Nearly two years ago, Google dropped $1.65 billion on YouTube. As one can imagine, the company’s imagineers are trying to come up with all sorts of fun ways to make money, including a doohickey that links to Amazon’s MP3 store and iTunes from videos. There are also plans to sell concert tickets and merch and other things. Sounds neat, right?
Prog-rock giants Yes are celebrating their 40th anniversary this year, but one person isn’t feeling festive: Lead singer Jon Anderson, who’s on doctor-ordered bed rest for the rest of 2008 after suffering “acute respiratory failure” in June. Anderson’s illness resulted in the band canceling its milestone-celebrating jaunt earlier this summer, but as the leaves turn, so does the membership of Yes: The remaining members have announced that it’s recruited Benoit David, lead singer of the Montreal-based Yes tribute band Close To The Edge (tagline: “It wont be Yes playing, but if you close your eyes, you might think twice…”), to serve as Anderson’s replacement for a North American tour that kicks off in November. So how will David sound? Well, since Yes is apparently flogging the “we found him on YouTube” story that worked so well for other band’s lead-singer swaps, I figured the time was right to go right to the source. Clip of David performing with his now-former band after the jump.
After Democratic Presidential nominee Barack Obama finished his (terrific) speech last night, the twangy chords of Brooks & Dunn’s “Only In America” flooded Invesco Field, as well as the speakers of all those people watching at home. With its lyrics about big American dreams and how they sometimes fail, it was a natural fit with the “let’s make America great again” thrust of Obama’s speech. (Curiously, the track was also used by George W. Bush’s campaigns in 2004, although I’m going to chalk that up to another case of “campaign song choice that’s the result of only listening to the title being sung.”) But how did the song choice play out there? Let’s go to what is, for better or worse, a representative sampling of our citizenry: The comments section of the video’s official home on YouTube.
A Pennsylvania woman can go ahead and sue Universal Music Corp. for making YouTube take down a 29-second clip of her baby dancing to Prince’s “Let’s Go Crazy,” according to a judge in San Jose, Calif. More »
When I think about slow news days, or the ever-diminishing cultural potency of music, I moan (well, IM-moan) to my friends about starting a new feature called “Does Anybody Give A Crap About Music Anymore,” in which I examine concerning developments from my RSS reader. Today’s YouTube music-videos chart could be Exhibit A: The No. 1 clip, outpacing its closest rival by a ratio of about 4:1, is a rip of the new single by Ali “Possibly Less Screwed-Up Sister Of Lindsay” Lohan, a piece of ’80s-throwback twaddle that has the production values of the “make your own karaoke tape” booth at Adventureland. The vocals are mixed high (and not pitch-corrected at all), the keyboards are sub-Casio, but none of that matters, since Ali’s famous, and listening to this is a way to participate in the celebrity-industrial complex that, at the very least, is less grueling than sitting through her sister’s star turn in The Georgia Rule. I guess I can comfort myself with the knowledge that The Soup will make a joke about the track during its contractually obligated E! cross-promotion this Friday. Screenshot of the chart after the jump.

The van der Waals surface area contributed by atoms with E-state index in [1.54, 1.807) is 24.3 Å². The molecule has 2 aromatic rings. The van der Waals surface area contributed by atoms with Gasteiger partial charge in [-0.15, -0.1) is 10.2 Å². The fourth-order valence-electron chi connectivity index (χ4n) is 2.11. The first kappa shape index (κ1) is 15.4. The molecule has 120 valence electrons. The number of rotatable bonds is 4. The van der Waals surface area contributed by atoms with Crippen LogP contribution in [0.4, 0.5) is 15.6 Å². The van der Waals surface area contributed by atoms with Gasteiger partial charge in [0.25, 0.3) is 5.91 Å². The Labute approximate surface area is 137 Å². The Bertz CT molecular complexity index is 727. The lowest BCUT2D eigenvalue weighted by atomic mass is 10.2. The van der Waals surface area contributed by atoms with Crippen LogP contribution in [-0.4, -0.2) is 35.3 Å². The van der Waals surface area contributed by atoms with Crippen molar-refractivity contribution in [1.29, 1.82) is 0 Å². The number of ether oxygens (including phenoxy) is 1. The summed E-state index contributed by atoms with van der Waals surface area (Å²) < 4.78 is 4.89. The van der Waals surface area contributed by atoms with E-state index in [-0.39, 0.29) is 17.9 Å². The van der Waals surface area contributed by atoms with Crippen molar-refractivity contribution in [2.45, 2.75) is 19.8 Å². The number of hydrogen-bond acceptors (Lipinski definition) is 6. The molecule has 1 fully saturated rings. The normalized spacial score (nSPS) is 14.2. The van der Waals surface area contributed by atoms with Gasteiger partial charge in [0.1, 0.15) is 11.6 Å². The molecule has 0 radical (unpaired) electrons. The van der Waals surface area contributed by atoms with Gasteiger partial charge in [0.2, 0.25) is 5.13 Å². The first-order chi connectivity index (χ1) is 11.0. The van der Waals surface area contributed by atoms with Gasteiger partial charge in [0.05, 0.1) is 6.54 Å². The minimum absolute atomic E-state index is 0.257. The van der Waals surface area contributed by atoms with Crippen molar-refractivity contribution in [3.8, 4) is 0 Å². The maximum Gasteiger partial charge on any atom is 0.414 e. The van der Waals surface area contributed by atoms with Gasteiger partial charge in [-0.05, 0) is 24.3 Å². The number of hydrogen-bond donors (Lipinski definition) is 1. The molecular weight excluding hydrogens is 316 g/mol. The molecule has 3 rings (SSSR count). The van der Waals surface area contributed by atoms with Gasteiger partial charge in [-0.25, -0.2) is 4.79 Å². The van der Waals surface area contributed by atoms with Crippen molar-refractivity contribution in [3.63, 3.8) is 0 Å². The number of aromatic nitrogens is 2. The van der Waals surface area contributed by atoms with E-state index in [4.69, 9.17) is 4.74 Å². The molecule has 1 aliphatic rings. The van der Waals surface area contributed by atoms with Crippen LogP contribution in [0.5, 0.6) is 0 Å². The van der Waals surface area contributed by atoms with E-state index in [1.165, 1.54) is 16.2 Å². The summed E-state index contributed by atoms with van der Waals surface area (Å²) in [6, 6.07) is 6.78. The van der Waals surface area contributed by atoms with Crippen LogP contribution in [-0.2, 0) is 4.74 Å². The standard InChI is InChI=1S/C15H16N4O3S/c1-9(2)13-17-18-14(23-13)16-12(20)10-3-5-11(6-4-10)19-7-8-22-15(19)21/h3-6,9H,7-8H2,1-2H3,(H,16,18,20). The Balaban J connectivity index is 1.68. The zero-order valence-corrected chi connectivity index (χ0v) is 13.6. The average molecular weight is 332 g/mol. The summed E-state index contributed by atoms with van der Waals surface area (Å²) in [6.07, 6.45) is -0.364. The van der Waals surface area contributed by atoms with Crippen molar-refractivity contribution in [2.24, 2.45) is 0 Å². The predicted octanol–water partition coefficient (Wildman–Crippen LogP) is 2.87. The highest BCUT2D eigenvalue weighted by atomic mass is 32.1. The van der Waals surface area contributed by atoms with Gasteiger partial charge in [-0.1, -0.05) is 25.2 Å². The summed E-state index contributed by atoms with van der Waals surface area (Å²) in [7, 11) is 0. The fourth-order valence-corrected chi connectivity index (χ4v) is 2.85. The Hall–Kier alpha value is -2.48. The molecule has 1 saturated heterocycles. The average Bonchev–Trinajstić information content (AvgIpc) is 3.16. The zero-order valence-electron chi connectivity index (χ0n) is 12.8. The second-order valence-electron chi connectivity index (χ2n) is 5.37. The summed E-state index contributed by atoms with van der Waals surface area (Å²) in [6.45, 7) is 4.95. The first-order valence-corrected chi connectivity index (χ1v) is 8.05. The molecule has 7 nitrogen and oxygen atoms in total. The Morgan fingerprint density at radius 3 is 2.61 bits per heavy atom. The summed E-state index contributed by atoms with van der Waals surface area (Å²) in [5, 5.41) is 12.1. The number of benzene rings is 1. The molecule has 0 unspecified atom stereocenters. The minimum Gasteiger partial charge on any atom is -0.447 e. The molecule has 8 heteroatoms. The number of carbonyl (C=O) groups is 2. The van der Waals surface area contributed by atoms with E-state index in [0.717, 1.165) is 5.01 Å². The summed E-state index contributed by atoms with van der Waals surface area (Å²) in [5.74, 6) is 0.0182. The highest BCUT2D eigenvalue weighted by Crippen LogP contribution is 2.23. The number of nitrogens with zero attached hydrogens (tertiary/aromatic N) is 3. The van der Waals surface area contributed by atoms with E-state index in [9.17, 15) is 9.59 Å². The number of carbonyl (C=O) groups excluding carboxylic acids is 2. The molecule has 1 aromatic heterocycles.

Obviously taking a lift from the Web series Yacht Rock, a series of videos titled Memoirs Of Michael McDonald have been released to promote McDonald’s latest album, Soul Speak. Introduced by music historian “Alistair Pennywhistle,” the clips share scenes from the singer’s past, which usually consist of a young Michael (already with white hair and a beard) consoling children on the playground with a classic cover after bullying or a hamster funeral. Sounds like it could be another online hit, but Universal Music Group is rather protective of its advertising campaigns, and the allegedly promotional films can only be seen through AOL and the label’s YouTube page. Which means most of the people seeing the clips are Michael McDonald fans, who aren’t really feeling them.
There are people out there who must get excited for live albums, since there have been so many of them over the course of rock history. There have been a few great ones (Live At Leeds, Live At The Apollo, Johnny Cash at San Quentin, all those awesome Rush discs), but don’t expect any new ones in the future. According to The Independent, the era of the live album is over.
Avril Lavigne’s video for “Girlfriend” is currently YouTube’s all-time No. 2 clip, having been viewed some 88,739,107 (and counting) times; it’s playing second fiddle by some million views to the “inspirational comedian” Judson Laipply’s “Evolution Of Dance,” a clip that jerks the “OMG, remember this?!?!” chain harder than Girl Talk and is even less enjoyable to experience than Gregg Gillis’ most recent nostalgia trip. (How many people have actually sat through its entire six minutes? Surely it has to be a fraction of the 89 million-plus views it’s garnered.) Well, now that Avril Lavigne’s fanbase is home from school for the summer, its members have started a campaign to oust “Evolution Of Dance” from the top spot–and they’re not above engaging in some HTML trickery to get the result they so desperately need.
When even the Associated Press is sending up trend-story signal flares about the current, crappy state of the world, there’s only one song to sorta-fit the collective mood: Daniel Powter’s “Bad Day,” which I have come clean about enjoying before and which has an attendant YouTube comment section that’s 45% semi-anonymous support group, 35% incoherent assholes, 20% comments along the lines of “I’m eating chips right now! Wow that was random lol,” and 100% desperately in need of The Elements Of Style being thrown its way: